Copyright Infringement, DMCA & Web Piracy

The ease with which copyrighted materials can be copied and distributed on the Internet has resulted in some new rules regarding copyright enforcement.

Avoid Peer-to-Peer Infringement

Peer-to-peer file sharing networks permit access to (and free distribution of) electronic files, usually consisting of copyrighted music, films, and software. These networks commonly permit users to communicate directly with each other, not through central servers. That is, these networks often lack a central location from which material is transmitted and received; all participants are both clients and servers. In 2005, the Supreme Court determined that individuals or companies who own or permit the use of such networks, with the goal of promoting its use to infringe copyright, are liable for the resulting acts of infringement by third parties using the network. (Metro-Goldwyn-Mayer, Inc. v. Grokster Ltd. (2005).)

The Family Entertainment and Copyright Act of 2005

Also striking a blow against peer-to-peer file sharing, Congress passed the Family Entertainment and Copyright Act of 2005 which, among its provisions, made it a criminal violation to knowingly place a copyrighted computer program, musical work, motion picture or other audiovisual work, or sound recording on a computer network accessible to the public for purposes of copying.

File Sharing Not a Fair Use

In 2005, a woman was sued for copyright infringement for downloading 30 songs using peer-to-peer file sharing software. She argued that her activity was a fair use because she was downloading the songs to determine if she wanted to later buy them. Since numerous sites, such as iTunes, permit listeners to sample and examine portions of songs without downloading, the court rejected this “sampling” defense. (BMG Music v. Gonzalez, 7th Cir. 2005).)

Defendants in a peer-to-peer file sharing case may have difficulty asserting a fair use defense. One defendant was denied that right since he had failed to provide evidence that his copying of music files involved any transformative use (an essential element in proving fair use). (Capitol Records Inc. v. Alaujan, (D. Mass., July 27, 2009)).

The DMCA Notice

The Digital Millennium Copyright Act (DMCA) is a federal law that includes various rules about online piracy, most notable of which is the DMCA Notice. Anyone who provides access to the Internet or who hosts a website (known as an Internet Service Provider or ISP), can avoid being sued for copyright infringement by using the DMCA’s safe harbor provision. If the ISP promptly removes infringing materials upon request, the ISP is not liable for copyright damages or other remedies. The DMCA also sets up a procedure in case the owner of the removed materials protests. In exchange for escaping liability for infringement, service providers must designate an agent to accept service of legal papers. The DMCA also relieves ISPs from liability for unknowingly linking to a site that does contain infringing material.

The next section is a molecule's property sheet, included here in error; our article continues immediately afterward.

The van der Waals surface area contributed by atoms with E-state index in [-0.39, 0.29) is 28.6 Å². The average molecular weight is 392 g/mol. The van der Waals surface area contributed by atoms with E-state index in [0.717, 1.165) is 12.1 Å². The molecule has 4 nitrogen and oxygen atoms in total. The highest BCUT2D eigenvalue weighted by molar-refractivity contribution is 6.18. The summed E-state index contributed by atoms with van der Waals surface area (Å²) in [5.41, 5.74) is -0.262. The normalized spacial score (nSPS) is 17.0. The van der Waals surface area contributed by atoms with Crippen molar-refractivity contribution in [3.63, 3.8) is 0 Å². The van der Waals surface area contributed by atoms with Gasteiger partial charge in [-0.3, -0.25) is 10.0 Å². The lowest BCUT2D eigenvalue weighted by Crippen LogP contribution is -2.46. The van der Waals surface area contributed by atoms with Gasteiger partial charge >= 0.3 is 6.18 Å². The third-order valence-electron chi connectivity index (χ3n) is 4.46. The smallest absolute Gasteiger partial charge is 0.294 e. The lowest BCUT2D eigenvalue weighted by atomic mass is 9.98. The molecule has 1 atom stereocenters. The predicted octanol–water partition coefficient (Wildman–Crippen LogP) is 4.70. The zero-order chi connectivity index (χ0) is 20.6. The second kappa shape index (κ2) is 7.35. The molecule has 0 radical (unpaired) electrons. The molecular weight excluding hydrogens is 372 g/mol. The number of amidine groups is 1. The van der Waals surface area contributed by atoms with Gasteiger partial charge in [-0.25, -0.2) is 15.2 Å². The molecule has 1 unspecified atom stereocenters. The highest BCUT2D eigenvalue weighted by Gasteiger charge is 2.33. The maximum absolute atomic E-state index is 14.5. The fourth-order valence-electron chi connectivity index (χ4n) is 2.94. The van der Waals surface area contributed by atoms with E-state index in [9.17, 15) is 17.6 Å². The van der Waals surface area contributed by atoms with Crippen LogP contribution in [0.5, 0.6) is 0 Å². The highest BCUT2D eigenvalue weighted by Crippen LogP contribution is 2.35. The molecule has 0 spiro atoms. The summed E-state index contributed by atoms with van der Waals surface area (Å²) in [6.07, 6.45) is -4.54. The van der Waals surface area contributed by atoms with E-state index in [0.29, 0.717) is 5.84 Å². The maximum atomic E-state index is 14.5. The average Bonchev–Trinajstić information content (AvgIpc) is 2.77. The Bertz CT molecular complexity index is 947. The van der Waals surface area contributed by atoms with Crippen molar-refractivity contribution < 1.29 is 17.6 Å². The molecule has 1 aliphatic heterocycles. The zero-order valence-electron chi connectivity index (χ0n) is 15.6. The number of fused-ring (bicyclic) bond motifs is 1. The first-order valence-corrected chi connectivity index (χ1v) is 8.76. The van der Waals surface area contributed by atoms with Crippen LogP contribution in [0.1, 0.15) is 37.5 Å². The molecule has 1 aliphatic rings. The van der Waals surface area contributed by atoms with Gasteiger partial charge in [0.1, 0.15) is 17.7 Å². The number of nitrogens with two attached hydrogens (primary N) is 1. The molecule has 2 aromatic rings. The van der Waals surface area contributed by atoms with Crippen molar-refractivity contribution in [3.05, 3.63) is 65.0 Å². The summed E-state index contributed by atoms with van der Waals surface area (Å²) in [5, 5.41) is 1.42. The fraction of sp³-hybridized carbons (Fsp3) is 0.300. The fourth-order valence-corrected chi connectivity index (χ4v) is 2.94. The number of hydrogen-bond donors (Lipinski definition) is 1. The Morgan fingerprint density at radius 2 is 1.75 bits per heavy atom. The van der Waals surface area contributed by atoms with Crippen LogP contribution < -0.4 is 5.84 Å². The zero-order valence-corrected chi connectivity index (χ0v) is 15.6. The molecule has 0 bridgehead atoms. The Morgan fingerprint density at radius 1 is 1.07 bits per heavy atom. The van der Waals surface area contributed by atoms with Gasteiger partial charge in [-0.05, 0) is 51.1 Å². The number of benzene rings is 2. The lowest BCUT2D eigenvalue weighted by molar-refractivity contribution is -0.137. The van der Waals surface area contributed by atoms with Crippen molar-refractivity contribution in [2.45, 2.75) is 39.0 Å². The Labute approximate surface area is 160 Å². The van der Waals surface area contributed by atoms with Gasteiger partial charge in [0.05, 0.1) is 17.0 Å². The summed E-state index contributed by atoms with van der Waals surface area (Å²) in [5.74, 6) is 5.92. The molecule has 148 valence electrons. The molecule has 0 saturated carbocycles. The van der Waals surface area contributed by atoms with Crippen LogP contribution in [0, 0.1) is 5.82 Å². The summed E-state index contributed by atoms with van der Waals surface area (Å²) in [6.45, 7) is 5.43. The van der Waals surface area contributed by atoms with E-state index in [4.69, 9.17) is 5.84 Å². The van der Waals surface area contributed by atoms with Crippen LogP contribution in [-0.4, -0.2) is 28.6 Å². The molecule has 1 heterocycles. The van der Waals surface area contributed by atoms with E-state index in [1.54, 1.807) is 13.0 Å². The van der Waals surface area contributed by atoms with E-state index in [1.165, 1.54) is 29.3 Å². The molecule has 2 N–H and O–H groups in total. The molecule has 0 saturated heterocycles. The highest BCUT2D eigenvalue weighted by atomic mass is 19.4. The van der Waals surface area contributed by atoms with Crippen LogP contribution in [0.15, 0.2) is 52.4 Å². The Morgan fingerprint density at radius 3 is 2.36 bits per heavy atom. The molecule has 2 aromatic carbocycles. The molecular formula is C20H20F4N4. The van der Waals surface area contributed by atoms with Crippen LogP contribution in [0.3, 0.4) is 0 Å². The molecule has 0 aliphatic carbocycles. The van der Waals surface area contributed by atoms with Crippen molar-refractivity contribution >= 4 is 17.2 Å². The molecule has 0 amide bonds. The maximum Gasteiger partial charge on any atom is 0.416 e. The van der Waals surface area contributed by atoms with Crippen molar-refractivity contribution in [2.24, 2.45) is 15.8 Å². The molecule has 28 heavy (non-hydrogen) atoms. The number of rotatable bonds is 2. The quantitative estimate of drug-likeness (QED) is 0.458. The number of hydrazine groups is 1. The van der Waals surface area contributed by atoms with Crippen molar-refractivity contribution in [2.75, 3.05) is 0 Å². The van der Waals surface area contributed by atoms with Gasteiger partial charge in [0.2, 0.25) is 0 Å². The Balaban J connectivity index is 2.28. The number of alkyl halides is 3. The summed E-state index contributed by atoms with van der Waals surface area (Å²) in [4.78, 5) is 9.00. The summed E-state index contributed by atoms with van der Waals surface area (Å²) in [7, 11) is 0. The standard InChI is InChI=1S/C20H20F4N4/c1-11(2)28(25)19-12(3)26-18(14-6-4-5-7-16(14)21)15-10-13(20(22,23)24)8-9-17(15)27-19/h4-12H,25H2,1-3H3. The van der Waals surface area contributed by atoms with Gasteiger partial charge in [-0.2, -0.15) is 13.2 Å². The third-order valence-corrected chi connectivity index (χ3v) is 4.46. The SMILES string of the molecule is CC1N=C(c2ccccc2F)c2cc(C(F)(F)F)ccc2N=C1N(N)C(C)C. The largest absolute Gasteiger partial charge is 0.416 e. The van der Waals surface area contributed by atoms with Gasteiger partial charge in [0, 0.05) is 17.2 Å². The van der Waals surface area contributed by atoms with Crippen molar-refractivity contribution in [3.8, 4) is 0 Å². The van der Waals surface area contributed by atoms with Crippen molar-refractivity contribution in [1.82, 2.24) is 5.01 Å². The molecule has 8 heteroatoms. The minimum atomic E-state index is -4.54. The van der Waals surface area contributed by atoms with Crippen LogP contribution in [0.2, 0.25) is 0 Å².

The DMCA’s “notice and takedown” procedures, described here, are often used by copyright claimants seeking to have an ISP remove infringing works. To protect against the unjustified use of this provision, Congress permits Internet publishers to bring affirmative claims against copyright owners who knowingly and materially misrepesent that infringement has occurred. In a 2004 case, two ISPs successfully used this provision to fight back against a DMCA notice and takedown procedure instigated by Diebold over the republication of an email archive. The emails from Diebold engineers allegedly sounded an alarm over flaws in Diebold’s electronic voting machines. A court ruled that the republication of the emails was a fair use because there was no commercial harm and no diminishment of the value of the works. (Online Privacy Group v. Diebold, (N.D. Cal. 2004).)

Here’s what a notice must contain:

  • identification of the copyrighted work
  • the Web site the alleged infringed content is located
  • the name and contact information for the claimant
  • the complaining party must attest to a good faith belief that the use of the material is unauthorized
  • the complaining party must state that under the penalty of perjury the notice is authorized by the copyright owner, and
  • the notice must be signed physically or with an electronic signature.

Before Sending a Notice …

In 2008, a district court ruled that prior to requesting a takedown notice, a copyright owner must consider the likelihood of a claim of fair use. In that case, Universal Music issued a takedown notice for a video of a child dancing to the song, ‘Let’s Go Crazy,’ by Prince. The owner of the video claimed that since Universal didn’t consider the issue of fair use, Universal could have not had a “good faith belief” they were entitled to a takedown. Faced with this novel issue, a district court agreed that the failure to consider fair use when sending a DMCA notice could give rise to a claim of failing to act in good faith. (Lenz v. Universal Music Corp. (N.D. Cal. 2008)).

Violations of the DMCA

Violations of the DMCA can result in civil remedies consisting of injunctive relief, actual damages, and statutory damages. Repeat violators may be tagged with treble damages. A willful violation of the DMCA for personal or financial gain can result in stiff criminal penalties (up to ten years in prison).